What is consecutive interpreting? What does it entail?
This is a very brief description of consecutive interpreting for the non-initiated, and does not claim to cover everything. There are a large number of books that have been written on consecutive interpreting in general and on note-taking specifically, where much more detailed information can be found.
Consecutive interpreting is a mode of interpreting in which the speaker makes a speech (or says a few sentences) whilst the interpreter takes notes. The interpreter then reproduces what the speaker has said for the audience. He is normally standing or sitting close to the speaker, uses a pad and pen to take notes and uses the microphone (if there is one) only once the speaker has finished and it is his turn to speak.
In order to be a good consecutive interpreter you must be able to listen very actively, analyse what the speaker is saying, make useful notes which will jog your memory of the speech as you give it back, and then be able to make the speech as if it were your own in your active language.
The three main actions are:
1) listen actively (understand)
2) analyse (take structured notes)
3) reproduce (communicate)
A number of different skills are involved – beyond the understanding of the passive/foreign language.
A consecutive interpreter first has to learn how to 'listen actively'. This might sound straightforward but interpreters listen in a very different way to other people (just as a psychoanalyst also has a special way of listening to people talk) – because the purpose of the listening is different. Interpreters are not listening to react or join in the conversation, they are listening to be able to remember and reproduce accurately and faithfully in another language what was said (and psychoanalysts are listening for clues as to the mental state of their patient).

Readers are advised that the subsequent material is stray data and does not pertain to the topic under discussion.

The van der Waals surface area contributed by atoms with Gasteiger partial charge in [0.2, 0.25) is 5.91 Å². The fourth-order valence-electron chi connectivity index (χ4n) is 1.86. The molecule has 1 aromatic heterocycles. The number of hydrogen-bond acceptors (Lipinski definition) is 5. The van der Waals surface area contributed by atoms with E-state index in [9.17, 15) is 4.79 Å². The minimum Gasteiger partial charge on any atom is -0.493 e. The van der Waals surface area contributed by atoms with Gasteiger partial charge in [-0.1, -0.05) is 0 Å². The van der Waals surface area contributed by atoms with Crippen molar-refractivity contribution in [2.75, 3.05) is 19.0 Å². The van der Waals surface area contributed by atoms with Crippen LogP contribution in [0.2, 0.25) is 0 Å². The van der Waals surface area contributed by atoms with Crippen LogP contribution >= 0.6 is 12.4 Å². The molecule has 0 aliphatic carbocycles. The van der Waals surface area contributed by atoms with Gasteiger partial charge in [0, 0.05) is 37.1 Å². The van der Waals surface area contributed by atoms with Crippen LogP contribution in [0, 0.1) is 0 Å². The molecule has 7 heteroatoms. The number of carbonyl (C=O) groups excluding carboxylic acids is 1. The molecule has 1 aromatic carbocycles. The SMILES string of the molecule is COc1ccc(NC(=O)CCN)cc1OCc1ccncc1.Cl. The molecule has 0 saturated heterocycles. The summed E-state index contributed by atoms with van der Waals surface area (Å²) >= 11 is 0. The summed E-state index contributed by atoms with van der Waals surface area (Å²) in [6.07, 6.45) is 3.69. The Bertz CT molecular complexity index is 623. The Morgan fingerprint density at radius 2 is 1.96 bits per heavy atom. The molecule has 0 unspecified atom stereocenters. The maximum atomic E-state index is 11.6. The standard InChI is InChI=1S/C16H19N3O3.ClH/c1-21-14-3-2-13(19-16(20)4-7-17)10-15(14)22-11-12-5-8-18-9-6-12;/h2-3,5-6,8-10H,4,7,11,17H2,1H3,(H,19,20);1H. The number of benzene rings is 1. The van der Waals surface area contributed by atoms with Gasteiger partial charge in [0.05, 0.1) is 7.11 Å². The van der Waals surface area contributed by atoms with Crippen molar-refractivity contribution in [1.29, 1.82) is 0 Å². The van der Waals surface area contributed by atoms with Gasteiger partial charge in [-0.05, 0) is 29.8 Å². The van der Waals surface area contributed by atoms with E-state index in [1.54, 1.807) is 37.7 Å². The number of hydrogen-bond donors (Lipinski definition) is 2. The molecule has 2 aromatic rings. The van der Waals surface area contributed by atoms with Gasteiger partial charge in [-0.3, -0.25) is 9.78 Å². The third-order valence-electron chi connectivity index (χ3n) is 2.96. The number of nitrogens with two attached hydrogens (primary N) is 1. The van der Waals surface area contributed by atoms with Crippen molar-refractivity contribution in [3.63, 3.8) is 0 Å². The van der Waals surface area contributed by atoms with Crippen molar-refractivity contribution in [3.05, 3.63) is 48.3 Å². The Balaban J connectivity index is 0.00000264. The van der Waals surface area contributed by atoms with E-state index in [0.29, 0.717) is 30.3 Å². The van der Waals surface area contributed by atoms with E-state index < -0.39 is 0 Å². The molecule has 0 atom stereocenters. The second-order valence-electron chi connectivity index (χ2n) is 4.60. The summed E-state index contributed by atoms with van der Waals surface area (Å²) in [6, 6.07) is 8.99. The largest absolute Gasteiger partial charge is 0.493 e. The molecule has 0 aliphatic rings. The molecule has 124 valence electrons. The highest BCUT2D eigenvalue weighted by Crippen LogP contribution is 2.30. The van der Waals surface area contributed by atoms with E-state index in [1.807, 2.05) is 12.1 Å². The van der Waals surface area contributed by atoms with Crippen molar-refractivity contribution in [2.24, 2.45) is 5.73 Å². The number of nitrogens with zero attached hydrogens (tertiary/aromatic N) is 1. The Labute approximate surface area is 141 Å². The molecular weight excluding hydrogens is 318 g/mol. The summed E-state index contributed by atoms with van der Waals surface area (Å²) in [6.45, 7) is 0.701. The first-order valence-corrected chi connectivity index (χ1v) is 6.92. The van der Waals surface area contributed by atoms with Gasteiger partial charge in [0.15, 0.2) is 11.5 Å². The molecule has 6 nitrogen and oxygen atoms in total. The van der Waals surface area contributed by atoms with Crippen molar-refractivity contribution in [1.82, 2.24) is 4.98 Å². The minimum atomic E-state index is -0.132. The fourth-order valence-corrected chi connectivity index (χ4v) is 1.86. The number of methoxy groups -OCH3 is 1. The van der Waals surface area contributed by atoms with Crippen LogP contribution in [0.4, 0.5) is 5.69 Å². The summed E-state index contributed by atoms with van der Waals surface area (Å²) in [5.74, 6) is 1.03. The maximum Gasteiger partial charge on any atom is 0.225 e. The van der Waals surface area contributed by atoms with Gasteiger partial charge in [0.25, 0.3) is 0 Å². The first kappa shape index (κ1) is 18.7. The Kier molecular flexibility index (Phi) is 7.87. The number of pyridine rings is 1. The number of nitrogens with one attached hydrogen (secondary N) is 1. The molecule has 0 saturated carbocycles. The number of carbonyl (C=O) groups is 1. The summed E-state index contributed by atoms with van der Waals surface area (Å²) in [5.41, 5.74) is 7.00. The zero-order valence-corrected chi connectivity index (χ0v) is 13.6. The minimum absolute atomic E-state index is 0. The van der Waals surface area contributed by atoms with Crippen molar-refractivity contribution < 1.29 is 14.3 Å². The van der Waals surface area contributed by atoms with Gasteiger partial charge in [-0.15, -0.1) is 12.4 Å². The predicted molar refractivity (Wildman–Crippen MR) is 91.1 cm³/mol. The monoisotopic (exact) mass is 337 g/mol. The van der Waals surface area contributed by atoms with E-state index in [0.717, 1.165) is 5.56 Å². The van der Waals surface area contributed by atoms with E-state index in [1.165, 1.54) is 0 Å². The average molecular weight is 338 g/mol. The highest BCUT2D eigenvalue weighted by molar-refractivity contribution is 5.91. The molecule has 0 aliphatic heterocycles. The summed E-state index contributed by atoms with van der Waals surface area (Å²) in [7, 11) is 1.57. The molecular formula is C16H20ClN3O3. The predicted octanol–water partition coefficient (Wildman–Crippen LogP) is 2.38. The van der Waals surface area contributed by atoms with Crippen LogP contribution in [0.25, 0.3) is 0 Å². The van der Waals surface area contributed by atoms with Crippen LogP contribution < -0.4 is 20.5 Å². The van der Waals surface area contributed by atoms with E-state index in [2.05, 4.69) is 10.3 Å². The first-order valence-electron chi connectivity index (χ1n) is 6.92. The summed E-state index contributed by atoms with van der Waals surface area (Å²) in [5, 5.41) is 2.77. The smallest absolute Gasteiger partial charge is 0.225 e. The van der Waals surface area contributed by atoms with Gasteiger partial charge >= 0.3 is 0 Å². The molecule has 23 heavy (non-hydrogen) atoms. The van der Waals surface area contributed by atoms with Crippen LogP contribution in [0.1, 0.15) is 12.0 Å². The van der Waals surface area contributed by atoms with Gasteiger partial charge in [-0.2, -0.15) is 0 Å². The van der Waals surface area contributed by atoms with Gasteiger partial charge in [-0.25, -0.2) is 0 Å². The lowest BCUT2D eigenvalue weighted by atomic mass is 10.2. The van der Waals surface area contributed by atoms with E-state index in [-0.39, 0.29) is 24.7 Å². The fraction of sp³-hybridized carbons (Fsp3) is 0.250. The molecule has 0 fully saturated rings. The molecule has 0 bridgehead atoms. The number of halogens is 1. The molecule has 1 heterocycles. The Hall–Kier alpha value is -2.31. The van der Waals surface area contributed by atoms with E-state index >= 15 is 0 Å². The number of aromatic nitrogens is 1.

In order to learn this special skill interpreters are first taught how to be able to reproduce a speech without taking notes. In the Speech Repository there a number of examples of this kind of speeches under the category basic and beginners. Only once this has been mastered will they go on to learn note-taking.
Note-taking is part of the second phase of ‘analysis’ – this necessitates the ability to prioritise information and distinguish between primary and secondary information, to be able to clearly note down who said what, when something happened, (who, what, when, where, how) the speaker's opinion and so on. On the SCICtrain video page, there is a whole chapter devoted to consecutive interpreting. The ORCIT website has modules on consecutive and some of DG Interpretation's training material is also available on this platform.
The third and final phase of ‘reproducing’ what you have heard requires again a number of different skills – the ability to access short-term memory, understand your notes, communicate in an engaging way to name but a few. Stress management and voice care are an important part of this too.
All of these different skills need to be learnt. You are not an interpreter just because you happen to speak more than one language; it is much more complex than that. There are a large number of universities who offer courses in conference interpreting.